The Five Components of Smart Data Projects.
1. The Right Data.
What matters is not how much data you have, but rather how relevant and diverse it is. Many companies today have more data than they can even analyse. The right data is therefore that which is most relevant. Of course, even the best data analysts can't know exactly what sort of data will be relevant in the future. But project managers can save time and money while increasing the effectiveness of projects if they spend sufficient time and energy pondering which data to pursue (see 'The Right Hypotheses' below). Data is often too homogeneous. In most cases, diversity is the most important criterion when choosing the right data; volume is less important for the quality of results.
In addition, unstructured data, for instance from Facebook, Twitter, Instagram and blogs, is often overvalued. The people posting on these platforms represent just a subsection of the population and may not reflect your customer base. Their data can therefore paint a distorted picture. Experience, on the other hand, has shown that companies often underestimate the statistical gold waiting to be mined from their own customer databases.
2. The Right Hypotheses.
Smart data projects always begin with hypotheses, which are developed by systematically reviewing key considerations before the project begins and applying past experiences. The bottom line—think first, then act. If you ask the right questions, you'll get better answers.
3. The Right Attitude.
It's important to understand that applying hypotheses does not mean you're declaring your results before the project even begins, otherwise there would be no need to go any further. Reality doesn't always correspond to our expectations, and this is also true in business. Customers remain—in the words of Dan Ariely, an economist and professor at Duke University—predictably irrational. Hypotheses are merely a starting point from which to then draw justified conclusions. They are constantly reviewed, modified, reviewed yet again and optimised.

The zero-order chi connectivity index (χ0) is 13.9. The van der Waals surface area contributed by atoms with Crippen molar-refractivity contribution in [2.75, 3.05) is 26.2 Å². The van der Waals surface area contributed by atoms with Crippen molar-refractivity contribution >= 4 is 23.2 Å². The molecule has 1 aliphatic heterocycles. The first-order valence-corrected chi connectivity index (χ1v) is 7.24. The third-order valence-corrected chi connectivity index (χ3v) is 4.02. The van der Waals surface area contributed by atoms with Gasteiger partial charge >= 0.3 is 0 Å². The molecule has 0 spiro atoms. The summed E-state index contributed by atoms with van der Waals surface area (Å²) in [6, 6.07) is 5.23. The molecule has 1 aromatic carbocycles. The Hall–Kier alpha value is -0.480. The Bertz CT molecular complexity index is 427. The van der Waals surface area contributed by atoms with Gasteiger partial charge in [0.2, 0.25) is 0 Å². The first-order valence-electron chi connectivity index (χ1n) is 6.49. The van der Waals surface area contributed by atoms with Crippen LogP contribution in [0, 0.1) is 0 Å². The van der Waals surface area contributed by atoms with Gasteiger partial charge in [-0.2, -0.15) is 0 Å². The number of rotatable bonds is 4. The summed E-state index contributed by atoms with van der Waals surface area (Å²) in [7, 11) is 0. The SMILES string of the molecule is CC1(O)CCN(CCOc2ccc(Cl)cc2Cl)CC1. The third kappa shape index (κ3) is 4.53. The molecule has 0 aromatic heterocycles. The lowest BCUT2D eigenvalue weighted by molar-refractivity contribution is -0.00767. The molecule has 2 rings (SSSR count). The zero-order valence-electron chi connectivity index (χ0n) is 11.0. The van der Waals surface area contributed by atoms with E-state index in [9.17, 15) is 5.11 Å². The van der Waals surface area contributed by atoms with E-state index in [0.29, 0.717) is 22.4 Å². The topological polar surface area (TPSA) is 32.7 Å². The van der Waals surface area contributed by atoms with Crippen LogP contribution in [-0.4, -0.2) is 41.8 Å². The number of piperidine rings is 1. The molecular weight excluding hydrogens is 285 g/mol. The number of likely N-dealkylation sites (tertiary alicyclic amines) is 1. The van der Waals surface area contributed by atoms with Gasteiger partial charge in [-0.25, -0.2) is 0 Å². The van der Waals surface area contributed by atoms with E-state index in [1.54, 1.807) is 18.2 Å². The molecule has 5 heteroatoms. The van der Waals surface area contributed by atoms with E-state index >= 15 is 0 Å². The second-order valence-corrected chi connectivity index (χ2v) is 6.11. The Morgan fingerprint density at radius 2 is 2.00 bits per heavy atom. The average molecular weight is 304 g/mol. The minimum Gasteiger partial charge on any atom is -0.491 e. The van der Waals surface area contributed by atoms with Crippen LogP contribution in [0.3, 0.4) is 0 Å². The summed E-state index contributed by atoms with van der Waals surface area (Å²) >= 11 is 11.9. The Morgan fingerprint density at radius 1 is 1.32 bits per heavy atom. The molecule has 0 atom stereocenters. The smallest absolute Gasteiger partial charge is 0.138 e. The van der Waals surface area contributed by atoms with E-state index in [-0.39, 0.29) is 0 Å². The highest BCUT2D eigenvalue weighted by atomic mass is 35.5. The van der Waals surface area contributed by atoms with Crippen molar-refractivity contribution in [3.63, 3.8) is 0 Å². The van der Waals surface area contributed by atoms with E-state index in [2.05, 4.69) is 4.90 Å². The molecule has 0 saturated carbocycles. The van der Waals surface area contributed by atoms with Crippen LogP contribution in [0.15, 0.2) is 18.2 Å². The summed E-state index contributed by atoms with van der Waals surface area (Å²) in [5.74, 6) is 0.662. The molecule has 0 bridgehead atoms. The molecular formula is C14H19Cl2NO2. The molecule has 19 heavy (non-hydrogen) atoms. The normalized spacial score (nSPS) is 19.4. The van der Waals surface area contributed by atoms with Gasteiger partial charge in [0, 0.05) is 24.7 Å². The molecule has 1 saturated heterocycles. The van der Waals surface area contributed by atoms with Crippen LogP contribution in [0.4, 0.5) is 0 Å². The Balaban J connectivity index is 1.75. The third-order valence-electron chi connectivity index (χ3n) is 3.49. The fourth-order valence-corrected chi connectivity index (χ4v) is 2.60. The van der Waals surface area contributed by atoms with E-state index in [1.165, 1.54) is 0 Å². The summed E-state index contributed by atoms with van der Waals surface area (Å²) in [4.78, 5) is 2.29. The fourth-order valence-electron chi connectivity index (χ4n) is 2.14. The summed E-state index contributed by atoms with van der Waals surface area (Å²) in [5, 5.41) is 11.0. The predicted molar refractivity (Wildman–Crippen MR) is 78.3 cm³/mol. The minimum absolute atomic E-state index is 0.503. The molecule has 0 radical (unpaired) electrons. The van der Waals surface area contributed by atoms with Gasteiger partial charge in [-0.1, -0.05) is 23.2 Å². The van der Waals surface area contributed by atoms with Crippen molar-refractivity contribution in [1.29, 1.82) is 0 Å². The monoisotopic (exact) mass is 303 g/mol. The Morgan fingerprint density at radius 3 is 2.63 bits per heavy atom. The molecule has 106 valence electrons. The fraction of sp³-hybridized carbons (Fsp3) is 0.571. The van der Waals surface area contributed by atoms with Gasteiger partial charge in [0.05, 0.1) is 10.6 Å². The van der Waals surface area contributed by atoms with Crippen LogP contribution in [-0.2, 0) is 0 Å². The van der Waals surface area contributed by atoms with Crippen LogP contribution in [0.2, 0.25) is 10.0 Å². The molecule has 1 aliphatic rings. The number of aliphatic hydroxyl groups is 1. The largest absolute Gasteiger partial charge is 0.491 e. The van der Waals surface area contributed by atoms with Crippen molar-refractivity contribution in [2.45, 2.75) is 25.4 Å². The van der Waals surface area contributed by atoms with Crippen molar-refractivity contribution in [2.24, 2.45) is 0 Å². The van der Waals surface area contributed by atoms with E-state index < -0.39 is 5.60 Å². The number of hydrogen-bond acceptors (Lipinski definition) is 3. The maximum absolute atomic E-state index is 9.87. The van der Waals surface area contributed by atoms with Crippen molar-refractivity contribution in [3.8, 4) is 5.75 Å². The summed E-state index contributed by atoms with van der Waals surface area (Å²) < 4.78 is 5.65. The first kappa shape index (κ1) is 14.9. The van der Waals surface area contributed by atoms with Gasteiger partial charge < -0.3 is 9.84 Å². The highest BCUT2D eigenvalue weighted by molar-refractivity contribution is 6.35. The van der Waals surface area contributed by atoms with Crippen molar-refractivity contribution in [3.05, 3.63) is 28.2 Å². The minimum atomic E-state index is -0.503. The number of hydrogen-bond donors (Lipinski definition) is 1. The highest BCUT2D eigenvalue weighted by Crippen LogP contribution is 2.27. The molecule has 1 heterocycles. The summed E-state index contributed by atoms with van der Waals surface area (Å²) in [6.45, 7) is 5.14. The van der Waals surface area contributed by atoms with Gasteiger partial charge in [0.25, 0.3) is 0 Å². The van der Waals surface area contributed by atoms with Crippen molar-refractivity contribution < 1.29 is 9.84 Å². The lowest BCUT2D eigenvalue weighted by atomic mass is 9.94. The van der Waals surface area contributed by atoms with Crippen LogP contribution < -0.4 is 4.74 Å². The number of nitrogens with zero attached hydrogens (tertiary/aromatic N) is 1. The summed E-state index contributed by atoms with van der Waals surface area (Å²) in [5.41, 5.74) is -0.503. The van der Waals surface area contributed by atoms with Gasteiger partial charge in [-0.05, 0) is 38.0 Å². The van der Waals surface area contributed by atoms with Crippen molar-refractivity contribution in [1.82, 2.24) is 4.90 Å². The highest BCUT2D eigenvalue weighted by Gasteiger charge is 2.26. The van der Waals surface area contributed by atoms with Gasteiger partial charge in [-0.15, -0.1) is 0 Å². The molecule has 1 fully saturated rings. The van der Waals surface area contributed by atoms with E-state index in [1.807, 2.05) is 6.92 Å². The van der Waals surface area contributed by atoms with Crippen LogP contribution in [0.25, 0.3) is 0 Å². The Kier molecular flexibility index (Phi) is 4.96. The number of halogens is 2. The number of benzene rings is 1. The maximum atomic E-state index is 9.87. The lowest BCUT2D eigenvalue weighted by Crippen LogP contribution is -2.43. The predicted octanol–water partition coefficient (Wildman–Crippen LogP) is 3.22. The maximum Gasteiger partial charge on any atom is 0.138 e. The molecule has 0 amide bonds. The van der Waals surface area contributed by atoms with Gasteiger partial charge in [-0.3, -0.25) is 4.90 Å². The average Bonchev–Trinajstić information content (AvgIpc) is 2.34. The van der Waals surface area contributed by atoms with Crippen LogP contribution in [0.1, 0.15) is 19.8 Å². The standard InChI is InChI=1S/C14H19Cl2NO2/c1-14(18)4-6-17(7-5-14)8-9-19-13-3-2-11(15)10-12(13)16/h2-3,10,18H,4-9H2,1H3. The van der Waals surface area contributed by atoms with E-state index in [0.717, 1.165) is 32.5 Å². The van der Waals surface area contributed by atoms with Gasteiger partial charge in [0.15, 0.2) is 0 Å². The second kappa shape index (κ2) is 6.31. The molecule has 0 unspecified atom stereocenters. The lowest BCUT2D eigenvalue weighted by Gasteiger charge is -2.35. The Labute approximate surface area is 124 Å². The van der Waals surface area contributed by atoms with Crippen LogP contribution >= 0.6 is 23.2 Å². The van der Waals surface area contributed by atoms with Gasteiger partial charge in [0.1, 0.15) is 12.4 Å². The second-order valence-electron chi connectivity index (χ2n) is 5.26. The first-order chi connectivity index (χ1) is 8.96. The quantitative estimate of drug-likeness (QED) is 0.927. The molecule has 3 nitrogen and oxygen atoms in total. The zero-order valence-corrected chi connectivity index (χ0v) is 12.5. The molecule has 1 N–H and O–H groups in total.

4. The Right Tools.
You don't need the most complex analytical tools to add maximum value, you need the right ones. An Excel analysis examining the profitability by region of direct mailing campaigns often yields more valuable insights than wiping out your budget to research the effect of viral social-media content on your brand value. Traditional statistical methods, such as regular spot checks (inferential statistics), can also prevent you from making regrettable decisions on the basis of poorly conducted or interpreted mass-data analysis.
5. The Right Use of Resources.
When applying smart data to marketing and sales, it's important to remember that what ultimately matters are the results. German decision-makers in particular feel the need to understand how each individual component ties in with the rest. However, an inductive analysis of data often merely demonstrates that a certain interdependency exists. In other words, we discover that target group A responds to campaign B by increasing impulse purchases within scope C, but we don't know why. Then again, we don't have to. We just need to use this fact to our advantage.